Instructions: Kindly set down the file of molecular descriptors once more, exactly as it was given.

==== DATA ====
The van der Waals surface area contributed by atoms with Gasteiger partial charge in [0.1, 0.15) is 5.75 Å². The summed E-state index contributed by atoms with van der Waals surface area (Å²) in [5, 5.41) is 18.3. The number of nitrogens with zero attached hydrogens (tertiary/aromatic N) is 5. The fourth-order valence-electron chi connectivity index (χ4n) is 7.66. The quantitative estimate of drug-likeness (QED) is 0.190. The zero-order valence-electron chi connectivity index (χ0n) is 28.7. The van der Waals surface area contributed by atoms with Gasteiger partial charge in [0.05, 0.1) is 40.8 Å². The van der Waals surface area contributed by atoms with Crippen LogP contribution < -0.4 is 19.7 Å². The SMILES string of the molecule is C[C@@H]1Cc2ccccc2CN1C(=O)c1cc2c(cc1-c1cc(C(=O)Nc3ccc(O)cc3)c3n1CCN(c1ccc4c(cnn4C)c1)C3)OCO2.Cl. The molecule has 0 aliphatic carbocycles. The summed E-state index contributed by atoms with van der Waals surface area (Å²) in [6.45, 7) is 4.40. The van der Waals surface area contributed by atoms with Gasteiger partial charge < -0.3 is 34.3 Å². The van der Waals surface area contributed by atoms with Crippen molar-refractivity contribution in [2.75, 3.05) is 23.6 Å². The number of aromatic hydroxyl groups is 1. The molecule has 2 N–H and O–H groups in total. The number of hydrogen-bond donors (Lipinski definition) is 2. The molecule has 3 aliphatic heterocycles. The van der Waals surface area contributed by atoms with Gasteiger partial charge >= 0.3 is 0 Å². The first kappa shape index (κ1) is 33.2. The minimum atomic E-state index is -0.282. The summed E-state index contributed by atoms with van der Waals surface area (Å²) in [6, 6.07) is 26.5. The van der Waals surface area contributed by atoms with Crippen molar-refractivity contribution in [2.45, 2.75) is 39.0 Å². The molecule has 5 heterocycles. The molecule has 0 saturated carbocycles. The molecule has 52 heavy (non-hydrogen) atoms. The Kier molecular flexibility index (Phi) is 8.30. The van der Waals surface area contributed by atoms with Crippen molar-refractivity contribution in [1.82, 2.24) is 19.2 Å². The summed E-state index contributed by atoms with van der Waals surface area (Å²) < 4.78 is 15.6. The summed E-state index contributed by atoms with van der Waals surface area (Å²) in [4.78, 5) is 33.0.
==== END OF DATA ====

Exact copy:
The van der Waals surface area contributed by atoms with Gasteiger partial charge in [0.1, 0.15) is 5.75 Å². The summed E-state index contributed by atoms with van der Waals surface area (Å²) in [5, 5.41) is 18.3. The number of nitrogens with zero attached hydrogens (tertiary/aromatic N) is 5. The fourth-order valence-electron chi connectivity index (χ4n) is 7.66. The quantitative estimate of drug-likeness (QED) is 0.190. The zero-order valence-electron chi connectivity index (χ0n) is 28.7. The van der Waals surface area contributed by atoms with Gasteiger partial charge in [0.05, 0.1) is 40.8 Å². The van der Waals surface area contributed by atoms with Crippen LogP contribution < -0.4 is 19.7 Å². The SMILES string of the molecule is C[C@@H]1Cc2ccccc2CN1C(=O)c1cc2c(cc1-c1cc(C(=O)Nc3ccc(O)cc3)c3n1CCN(c1ccc4c(cnn4C)c1)C3)OCO2.Cl. The molecule has 0 aliphatic carbocycles. The summed E-state index contributed by atoms with van der Waals surface area (Å²) in [6.45, 7) is 4.40. The van der Waals surface area contributed by atoms with Gasteiger partial charge < -0.3 is 34.3 Å². The van der Waals surface area contributed by atoms with Crippen molar-refractivity contribution in [2.75, 3.05) is 23.6 Å². The number of aromatic hydroxyl groups is 1. The molecule has 2 N–H and O–H groups in total. The number of hydrogen-bond donors (Lipinski definition) is 2. The molecule has 3 aliphatic heterocycles. The van der Waals surface area contributed by atoms with Gasteiger partial charge >= 0.3 is 0 Å². The first kappa shape index (κ1) is 33.2. The minimum atomic E-state index is -0.282. The summed E-state index contributed by atoms with van der Waals surface area (Å²) in [6, 6.07) is 26.5. The van der Waals surface area contributed by atoms with Crippen molar-refractivity contribution in [2.45, 2.75) is 39.0 Å². The molecule has 5 heterocycles. The molecule has 0 saturated carbocycles. The molecule has 52 heavy (non-hydrogen) atoms. The Kier molecular flexibility index (Phi) is 8.30. The van der Waals surface area contributed by atoms with Crippen molar-refractivity contribution in [1.82, 2.24) is 19.2 Å². The summed E-state index contributed by atoms with van der Waals surface area (Å²) < 4.78 is 15.6. The summed E-state index contributed by atoms with van der Waals surface area (Å²) in [4.78, 5) is 33.0.